When the necessary ninth state ratified the U.S. Constitution in June 1788, the Congress under the Articles of Confederation began planning the transition to the new federal government. On September 13, 1788, that soon-to-expire Congress issued an ordinance giving states authority to begin conducting elections for their senators and representatives.
Less than three weeks later, on September 30, Pennsylvania became the first state to elect its two United States senators. By a vote of 66 to 1, its legislature accorded William Maclay the distinction of being the first person elected to the Senate and, by the closer margin of 37 to 31, gave the second seat to the more controversial Robert Morris. The two men stood at polar extremes from one another. Robert Morris was a wealthy Philadelphia merchant who distrusted governments based on popular choice. By contrast, Maclay was an agrarian "small d" democrat from upstate Harrisburg who distrusted Philadelphia aristocrats in general and Morris in particular. Each man savagely undercut the other, for example, in campaigns to have their respective cities chosen as the national capital.
Of William Maclay, one biographer has written that he was "reserved, pessimistic about human nature, and Calvinistic in his morality. Analytical and introspective, he was also self-assured, proud, self-conscious, and quick to take offense." Maclay vigorously fought what he considered to be the Senate's willingness to strengthen the presidency and soon became an outspoken anti-administration senator. Perhaps as an outlet to his growing frustrations, he kept a diary of Senate proceedings, which in his day were conducted entirely behind closed doors. Although Maclay served for only two years, his diary is indispensable for understanding the early Senate.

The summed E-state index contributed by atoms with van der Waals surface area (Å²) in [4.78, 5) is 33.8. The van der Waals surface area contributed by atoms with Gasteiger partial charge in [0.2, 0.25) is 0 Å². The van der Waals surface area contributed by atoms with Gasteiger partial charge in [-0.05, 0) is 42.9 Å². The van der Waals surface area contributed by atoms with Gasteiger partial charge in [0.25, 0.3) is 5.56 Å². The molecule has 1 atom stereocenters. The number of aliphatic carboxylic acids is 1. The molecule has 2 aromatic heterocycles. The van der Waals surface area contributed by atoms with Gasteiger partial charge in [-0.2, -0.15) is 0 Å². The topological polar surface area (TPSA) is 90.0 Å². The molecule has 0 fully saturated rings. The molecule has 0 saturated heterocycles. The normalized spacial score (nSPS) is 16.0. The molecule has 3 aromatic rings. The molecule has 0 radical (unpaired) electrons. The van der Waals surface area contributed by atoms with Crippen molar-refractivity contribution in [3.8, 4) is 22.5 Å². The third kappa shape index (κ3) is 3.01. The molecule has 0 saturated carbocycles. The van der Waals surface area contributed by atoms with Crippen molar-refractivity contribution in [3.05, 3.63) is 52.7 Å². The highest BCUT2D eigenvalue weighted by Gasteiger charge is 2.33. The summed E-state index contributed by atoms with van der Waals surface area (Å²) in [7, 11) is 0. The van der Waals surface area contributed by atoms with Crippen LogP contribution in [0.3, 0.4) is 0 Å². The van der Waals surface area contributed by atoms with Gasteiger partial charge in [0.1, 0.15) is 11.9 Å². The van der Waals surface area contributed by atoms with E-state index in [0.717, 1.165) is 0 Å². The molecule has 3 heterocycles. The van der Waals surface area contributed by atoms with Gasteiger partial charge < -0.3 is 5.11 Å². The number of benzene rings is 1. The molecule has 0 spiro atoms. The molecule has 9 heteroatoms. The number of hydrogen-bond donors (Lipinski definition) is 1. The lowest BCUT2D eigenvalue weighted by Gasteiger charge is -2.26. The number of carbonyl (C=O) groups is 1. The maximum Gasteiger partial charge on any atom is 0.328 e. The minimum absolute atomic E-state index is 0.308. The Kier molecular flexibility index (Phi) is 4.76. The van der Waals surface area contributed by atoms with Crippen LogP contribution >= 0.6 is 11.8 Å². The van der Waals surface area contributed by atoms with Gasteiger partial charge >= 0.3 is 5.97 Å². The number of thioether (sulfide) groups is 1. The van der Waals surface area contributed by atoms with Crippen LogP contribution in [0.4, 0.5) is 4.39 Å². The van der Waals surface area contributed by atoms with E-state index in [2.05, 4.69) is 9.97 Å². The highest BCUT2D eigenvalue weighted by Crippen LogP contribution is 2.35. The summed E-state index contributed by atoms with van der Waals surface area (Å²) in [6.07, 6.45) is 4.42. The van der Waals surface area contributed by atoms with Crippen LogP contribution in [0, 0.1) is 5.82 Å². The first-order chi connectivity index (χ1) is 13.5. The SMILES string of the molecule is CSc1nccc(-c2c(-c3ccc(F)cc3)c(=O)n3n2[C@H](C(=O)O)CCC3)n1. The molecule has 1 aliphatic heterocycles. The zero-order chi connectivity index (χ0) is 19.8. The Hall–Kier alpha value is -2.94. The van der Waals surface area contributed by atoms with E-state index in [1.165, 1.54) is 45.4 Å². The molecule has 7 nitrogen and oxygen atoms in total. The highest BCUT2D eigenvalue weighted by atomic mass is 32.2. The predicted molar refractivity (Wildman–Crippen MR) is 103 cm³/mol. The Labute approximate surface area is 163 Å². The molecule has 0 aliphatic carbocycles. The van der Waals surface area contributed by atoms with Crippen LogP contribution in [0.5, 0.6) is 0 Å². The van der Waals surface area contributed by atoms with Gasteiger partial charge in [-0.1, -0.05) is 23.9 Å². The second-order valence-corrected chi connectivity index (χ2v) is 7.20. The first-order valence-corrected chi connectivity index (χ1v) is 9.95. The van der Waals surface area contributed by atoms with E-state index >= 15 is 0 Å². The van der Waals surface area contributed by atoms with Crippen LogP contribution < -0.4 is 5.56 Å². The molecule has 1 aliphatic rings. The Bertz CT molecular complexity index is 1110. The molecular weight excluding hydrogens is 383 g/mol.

In the early 1780s, Robert Morris had served as superintendent of finance, making him the chief administrator of the Confederation government and the nation's second most powerful figure after George Washington. He had nominated Washington to serve as president of the Constitutional Convention and later loaned him the use of his finely appointed Philadelphia mansion when Washington resided in that city. One of the nation's richest men, Morris saw nothing wrong with using privileged government information to shape his personal investment strategy. While a senator, he became entangled in disastrous land speculation schemes, which led to his financial ruin. Several years after leaving the Senate in 1795, he entered into another term of service—three years in a debtors' prison.
(Image: William Maclay Senate Historical Office)
Ver Steeg, Clarence L. Robert Morris: Revolutionary Era Financier. New York: Octagon, 1972.
Bowling, Kenneth R. and Helen E. Veit, eds. The Diary of William Maclay and other Notes on Senate Debates. Baltimore: Johns Hopkins Press, 1988.